Why Kids Don't Tell
April 12, 2016
By definition, all children are vulnerable and dependent on adults to keep them safe. When it comes to the dangers of a child being sexually abused by an adult or an older child, this is a responsibility we dare not ignore. Prevention programs that focus on actions a child can take to protect him/herself from being abused may be helpful, but are no match for the clever manipulation of an adult perpetrator. It is unrealistic to believe that a child can fend off the sexual advances of an adult or an older child.
According to a recent survey, most parents or guardians believe that a child will tell them if they are being sexually abused. We know from experience that this is a dangerous belief. Research tells us that only 38% of children who are abused tell someone. Holding an expectation that a child will take responsibility for keeping him/herself safe or that this child will tell of the abuse leaves children at grave risk.
It may be difficult to understand why a child wouldn’t just say no, run away, or speak up in response to being sexually abused.
- Children are taught to obey adults
Children implicitly trust adults. From earliest memory, adults care for, guide, and protect children. As children grow the make generalizations to make sense of the world. From earliest memory children are taught to obey parents, grandparents, day care teachers, etc. It isn’t difficult to understand that in a child’s mind, all adults are trustworthy. It is worth noting that to a young child, an older child or teen seems like an adult.
- Perpetrators don’t look like scary strangers
In fact, perpetrators look like adults that children know and trust—because they are! 90% of abusers are known to the children they abuse and approximately 60% of children who are abused are abused by individuals the family knows and trusts. Abusers often take the time to form a trusting relationship with the child or the family thus ensuring easy access to the child. The warning signals that might alert a child (or parent) to danger never go off.
This is also a primary reason that children don’t report. When the abuser is someone known to the child or the family, an abused child fears he/she won’t be believed for fear of disturbing relationships.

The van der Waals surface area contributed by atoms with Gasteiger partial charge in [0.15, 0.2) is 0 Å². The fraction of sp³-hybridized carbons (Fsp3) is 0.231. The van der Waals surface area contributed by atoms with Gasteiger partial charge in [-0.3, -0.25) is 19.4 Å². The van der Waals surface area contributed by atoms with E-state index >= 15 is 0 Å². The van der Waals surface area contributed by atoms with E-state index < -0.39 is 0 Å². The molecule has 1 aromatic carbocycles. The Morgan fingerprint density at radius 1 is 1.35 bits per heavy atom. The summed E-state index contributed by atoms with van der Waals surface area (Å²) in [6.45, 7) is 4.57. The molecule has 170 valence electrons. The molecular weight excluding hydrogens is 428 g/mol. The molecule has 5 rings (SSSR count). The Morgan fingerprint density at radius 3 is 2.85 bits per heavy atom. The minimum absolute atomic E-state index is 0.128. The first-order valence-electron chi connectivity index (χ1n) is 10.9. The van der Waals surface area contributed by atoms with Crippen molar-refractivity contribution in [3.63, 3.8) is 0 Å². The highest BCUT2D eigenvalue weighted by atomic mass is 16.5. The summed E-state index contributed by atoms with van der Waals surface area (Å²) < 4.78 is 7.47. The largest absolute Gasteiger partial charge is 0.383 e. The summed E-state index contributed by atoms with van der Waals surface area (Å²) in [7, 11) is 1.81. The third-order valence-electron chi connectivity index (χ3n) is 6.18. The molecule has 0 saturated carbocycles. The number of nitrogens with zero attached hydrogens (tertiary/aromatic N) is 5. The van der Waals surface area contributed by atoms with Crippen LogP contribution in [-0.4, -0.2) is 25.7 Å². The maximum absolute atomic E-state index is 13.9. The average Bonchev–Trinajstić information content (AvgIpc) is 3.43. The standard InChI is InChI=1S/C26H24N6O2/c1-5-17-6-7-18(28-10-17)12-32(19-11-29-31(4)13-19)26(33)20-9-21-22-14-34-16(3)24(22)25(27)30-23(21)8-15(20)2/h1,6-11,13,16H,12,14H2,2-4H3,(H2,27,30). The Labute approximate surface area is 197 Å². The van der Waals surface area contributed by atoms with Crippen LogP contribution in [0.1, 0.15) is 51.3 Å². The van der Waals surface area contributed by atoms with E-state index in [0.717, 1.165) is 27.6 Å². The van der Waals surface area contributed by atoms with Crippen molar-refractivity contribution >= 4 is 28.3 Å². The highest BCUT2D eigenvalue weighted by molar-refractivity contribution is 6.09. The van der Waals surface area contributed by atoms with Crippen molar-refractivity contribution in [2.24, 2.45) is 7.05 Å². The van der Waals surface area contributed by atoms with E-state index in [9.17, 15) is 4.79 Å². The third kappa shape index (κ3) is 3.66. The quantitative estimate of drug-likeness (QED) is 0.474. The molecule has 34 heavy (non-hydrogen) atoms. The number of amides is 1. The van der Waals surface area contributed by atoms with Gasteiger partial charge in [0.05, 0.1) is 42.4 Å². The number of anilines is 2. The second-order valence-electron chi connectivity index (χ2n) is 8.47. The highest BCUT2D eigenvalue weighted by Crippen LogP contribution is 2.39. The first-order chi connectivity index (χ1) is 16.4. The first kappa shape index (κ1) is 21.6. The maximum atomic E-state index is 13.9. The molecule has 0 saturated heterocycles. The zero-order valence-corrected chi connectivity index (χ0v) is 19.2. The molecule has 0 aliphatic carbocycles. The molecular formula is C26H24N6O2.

- Sexual abuse is often not violent or harsh
Sexual abuse often begins gradually and subtly or even as a game. Children are often groomed to accept the nuanced advances of an abuser, never realizing they are being controlled and manipulated by the abuser. By the time a child begins to feel violated, the child may have come to believe that they are complicit in the sexual relationship.
It is impossible to over emphasize the role that shame plays in an abused child’s experience. I have yet to meet a survivor who didn’t stagger under the weight of shame. Children who are sexually abused translate the bad feelings of sexual violation to themselves, believing that they are the cause of these complicated, scary, and shameful feelings. Children who believe they have done something dreadfully wrong shrink back, hoping to hide in the shadows for fear of their shame being found out.
- The effects of trauma
It may be difficult to imagine the quiet workings of abuse as traumatic. Yet the experience of a child who is outmaneuvered and overpowered by an adult’s sexual desire is nothing short of trauma. We know well the brain’s protective and automatic fight, flight, or freeze response to trauma. The act of sexual violation most often only allows the option of freeze to the terrorized child. Not only is a child unable to take action to protect him or herself, but a traumatized brain shuts off the avenues to process information and in many cases, even recall some or all of the abuse.
If there is a lesson to emerge from this difficult reality, it is a reminder of the absolutely critical need for adults to be aware of the vulnerability of all children and to take action to protect them. The reflexive need to turn away from the horrible actuality of an adult sexually abusing a child appears to be all too common. We know the certain outcome of this egregious failure; children are left to silently bear continued abuse and a lifetime of nearly unbearable struggle and abusers remain at large, free to continue to perpetrate. It is the job of all adults to unequivocally put the needs of each and every child before their own, to be alert to the opportunity and the signs of abuse, and most of all to listen and believe a child who asks for help.
Prevention programs that focus on actions a child can take to protect him/herself from being abused may be helpful, but are no match for the clever manipulation of an adult perpetrator.